ACFC and athletics fail to reach budget agreement again
The fate of student tickets for football and men’s basketball games next year remains uncertain after the Athletics and Contracts Finance Committee failed to pass two proposals in its third budget hearing with the athletics department.
The ACFC met with Athletic Director of Finance and Administration Eric Roedl at 8 a.m. on Feb. 10 in the Rogue River Room to once again negotiate a proposal for next year’s budget. The last budget hearing for athletics was Friday, Feb. 6, but Roedl had not been in attendance. The committee voted 3-3 on a proposal authored by ACFC Megan Gleason that would have reduced the athletics department’s budget by 18.9 percent for the 2015-2016 school year. The tie vote resulted in a motion failure.
The agreement between the athletics department and the ACFC sets the amount of and price for student ticket lotteries for football and men’s basketball events. Students pay only a percentage of the fair market value of the tickets purchased. For example, this year, the ratio was 42 percent paid by students and 58 percent covered by athletics. In addition, the fair market value of each ticket is characterized by two parts: the ticket value and a mandatory donation fee. Gleason’s proposal cut out the value of the donation fee from the payment for the same amount of tickets for next year. Although the proposal did not pass, the donation fee became a subject of further question for the ACFC in its deliberations about the budget.
With Roedl present at this hearing to answer questions, ACFC members asked him for more detail about the role of the donation fee. He gave a few explanations, citing it as a way for the department to generate revenue, saying several times, “It’s a part of the total fair market value.”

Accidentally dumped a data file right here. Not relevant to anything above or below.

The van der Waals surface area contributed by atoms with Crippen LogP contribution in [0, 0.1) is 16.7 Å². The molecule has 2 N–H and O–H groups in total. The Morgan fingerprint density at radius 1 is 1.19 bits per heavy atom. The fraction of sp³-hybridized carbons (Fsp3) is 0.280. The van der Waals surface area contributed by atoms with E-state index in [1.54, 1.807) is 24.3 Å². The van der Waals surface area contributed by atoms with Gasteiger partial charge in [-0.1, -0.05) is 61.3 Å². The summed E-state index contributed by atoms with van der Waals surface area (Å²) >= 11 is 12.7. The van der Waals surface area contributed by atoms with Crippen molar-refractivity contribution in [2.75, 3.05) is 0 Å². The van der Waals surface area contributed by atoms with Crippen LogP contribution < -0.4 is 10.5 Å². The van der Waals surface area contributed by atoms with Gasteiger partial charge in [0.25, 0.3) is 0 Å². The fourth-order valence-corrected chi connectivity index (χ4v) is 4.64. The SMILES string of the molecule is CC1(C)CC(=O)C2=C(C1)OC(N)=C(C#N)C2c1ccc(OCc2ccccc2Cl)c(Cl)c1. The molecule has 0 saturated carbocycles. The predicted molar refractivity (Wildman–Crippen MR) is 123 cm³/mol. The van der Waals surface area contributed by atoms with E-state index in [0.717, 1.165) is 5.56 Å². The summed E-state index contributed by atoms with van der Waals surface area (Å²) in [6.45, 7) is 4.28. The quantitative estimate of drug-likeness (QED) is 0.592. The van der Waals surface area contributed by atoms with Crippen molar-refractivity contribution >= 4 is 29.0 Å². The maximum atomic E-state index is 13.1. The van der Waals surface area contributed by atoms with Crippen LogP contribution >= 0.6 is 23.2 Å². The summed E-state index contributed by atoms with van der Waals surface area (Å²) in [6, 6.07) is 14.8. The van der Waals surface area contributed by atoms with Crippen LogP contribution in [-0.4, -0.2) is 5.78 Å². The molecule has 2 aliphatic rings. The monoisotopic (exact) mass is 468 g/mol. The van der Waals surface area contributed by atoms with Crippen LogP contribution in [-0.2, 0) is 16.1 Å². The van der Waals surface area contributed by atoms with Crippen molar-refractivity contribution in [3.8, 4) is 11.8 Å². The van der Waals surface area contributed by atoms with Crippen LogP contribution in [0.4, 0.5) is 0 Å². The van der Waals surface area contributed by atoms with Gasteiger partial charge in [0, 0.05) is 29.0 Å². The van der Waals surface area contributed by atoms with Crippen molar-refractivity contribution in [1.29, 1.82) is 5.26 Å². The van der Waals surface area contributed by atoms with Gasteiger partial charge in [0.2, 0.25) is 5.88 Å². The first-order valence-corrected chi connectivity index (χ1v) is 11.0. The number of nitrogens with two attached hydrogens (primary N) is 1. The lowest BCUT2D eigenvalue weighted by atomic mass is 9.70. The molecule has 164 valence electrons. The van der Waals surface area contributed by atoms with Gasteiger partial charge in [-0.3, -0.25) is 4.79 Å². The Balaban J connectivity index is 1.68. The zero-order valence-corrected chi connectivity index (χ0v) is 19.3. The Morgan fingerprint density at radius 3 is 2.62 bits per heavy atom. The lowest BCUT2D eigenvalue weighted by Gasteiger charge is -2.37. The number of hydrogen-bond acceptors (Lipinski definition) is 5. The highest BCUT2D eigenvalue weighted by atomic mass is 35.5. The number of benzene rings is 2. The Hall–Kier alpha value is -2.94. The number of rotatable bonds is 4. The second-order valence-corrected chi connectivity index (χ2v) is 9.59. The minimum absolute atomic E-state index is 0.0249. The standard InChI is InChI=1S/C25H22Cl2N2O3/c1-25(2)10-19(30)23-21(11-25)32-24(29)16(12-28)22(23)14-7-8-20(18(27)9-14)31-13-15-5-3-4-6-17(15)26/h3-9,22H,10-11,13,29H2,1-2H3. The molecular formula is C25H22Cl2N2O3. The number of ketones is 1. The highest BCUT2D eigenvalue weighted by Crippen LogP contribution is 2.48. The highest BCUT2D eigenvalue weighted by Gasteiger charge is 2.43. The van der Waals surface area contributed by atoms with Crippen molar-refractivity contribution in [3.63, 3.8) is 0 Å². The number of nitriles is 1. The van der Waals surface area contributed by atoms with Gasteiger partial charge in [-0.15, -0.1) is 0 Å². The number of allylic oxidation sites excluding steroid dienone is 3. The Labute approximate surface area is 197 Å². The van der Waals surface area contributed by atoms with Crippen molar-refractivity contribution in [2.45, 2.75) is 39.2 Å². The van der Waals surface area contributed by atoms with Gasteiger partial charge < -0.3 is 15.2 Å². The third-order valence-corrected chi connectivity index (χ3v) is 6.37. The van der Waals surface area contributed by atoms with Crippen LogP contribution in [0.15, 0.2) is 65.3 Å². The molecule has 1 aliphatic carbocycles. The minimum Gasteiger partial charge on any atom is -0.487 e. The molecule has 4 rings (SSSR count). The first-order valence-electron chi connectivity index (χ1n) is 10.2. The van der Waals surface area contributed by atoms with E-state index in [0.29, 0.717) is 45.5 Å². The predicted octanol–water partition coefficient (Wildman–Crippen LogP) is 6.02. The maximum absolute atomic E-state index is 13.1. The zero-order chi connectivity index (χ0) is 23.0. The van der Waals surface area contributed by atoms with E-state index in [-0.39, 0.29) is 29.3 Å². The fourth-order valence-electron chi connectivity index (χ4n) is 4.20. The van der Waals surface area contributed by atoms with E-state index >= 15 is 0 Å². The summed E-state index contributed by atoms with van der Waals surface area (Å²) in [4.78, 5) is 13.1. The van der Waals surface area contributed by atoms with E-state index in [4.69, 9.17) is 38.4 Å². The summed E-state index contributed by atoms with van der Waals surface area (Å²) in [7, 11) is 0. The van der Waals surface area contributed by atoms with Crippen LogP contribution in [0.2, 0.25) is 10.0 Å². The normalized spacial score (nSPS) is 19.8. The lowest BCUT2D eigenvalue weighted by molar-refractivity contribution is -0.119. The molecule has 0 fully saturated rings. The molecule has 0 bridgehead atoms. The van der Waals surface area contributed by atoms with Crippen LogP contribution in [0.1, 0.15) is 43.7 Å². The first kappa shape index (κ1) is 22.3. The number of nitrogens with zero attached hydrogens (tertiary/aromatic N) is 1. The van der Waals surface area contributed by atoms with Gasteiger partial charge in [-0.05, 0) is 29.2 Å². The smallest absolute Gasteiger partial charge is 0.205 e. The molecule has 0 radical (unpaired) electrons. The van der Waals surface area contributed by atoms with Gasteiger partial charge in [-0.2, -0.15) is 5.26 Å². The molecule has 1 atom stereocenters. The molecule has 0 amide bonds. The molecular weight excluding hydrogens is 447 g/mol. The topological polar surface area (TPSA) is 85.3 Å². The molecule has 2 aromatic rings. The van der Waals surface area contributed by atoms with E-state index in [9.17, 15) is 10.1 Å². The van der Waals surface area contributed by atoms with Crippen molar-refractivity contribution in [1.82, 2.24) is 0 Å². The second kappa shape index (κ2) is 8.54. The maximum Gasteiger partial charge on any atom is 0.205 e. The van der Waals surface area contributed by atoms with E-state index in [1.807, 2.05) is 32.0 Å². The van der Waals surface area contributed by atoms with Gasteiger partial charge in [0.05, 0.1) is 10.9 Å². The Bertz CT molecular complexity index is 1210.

However, members like Gleason and ACFC Chair Andrew Lubash wanted further clarification on how the athletics department uses the donation fee, particularly in the case of students. Roedl explained that the donation fee, which applies in the case of every seat in the stadiums, goes to various expenses, including the Ducks Athletic Fund. Among other things, the DAF funds athletic scholarships. Roedl said that the donation revenue from Incidental Fee-purchased tickets does not go into the DAF. He did not specify how the donation fee from student tickets is spent, however.
The donation fee is also an 80 percent tax-deductible write-off for regular purchasers of tickets. However, the ASUO, and consequently students are not able to make use of the tax write-off.
The first motion on the table was for a 3 percent increase, the percentage agreed upon by Athletics as the lowest they would like to see the increase go in order to provide the same amount of tickets. The vote was again 3-3 and the motion failed. Lubash then moved to approve a zero percent increase, which also resulted in a 3-3 vote and motion failure. Because the ACFC was unable to reach an agreement, it will have no budget recommendation to put before Senate on Feb. 21 when it reviews all budgets for next year. It will be up to Senate to form a recommendation for the ACFC, who will then vote to pass it in accordance with athletics.
Follow Kaylee Tornay @ka_tornay
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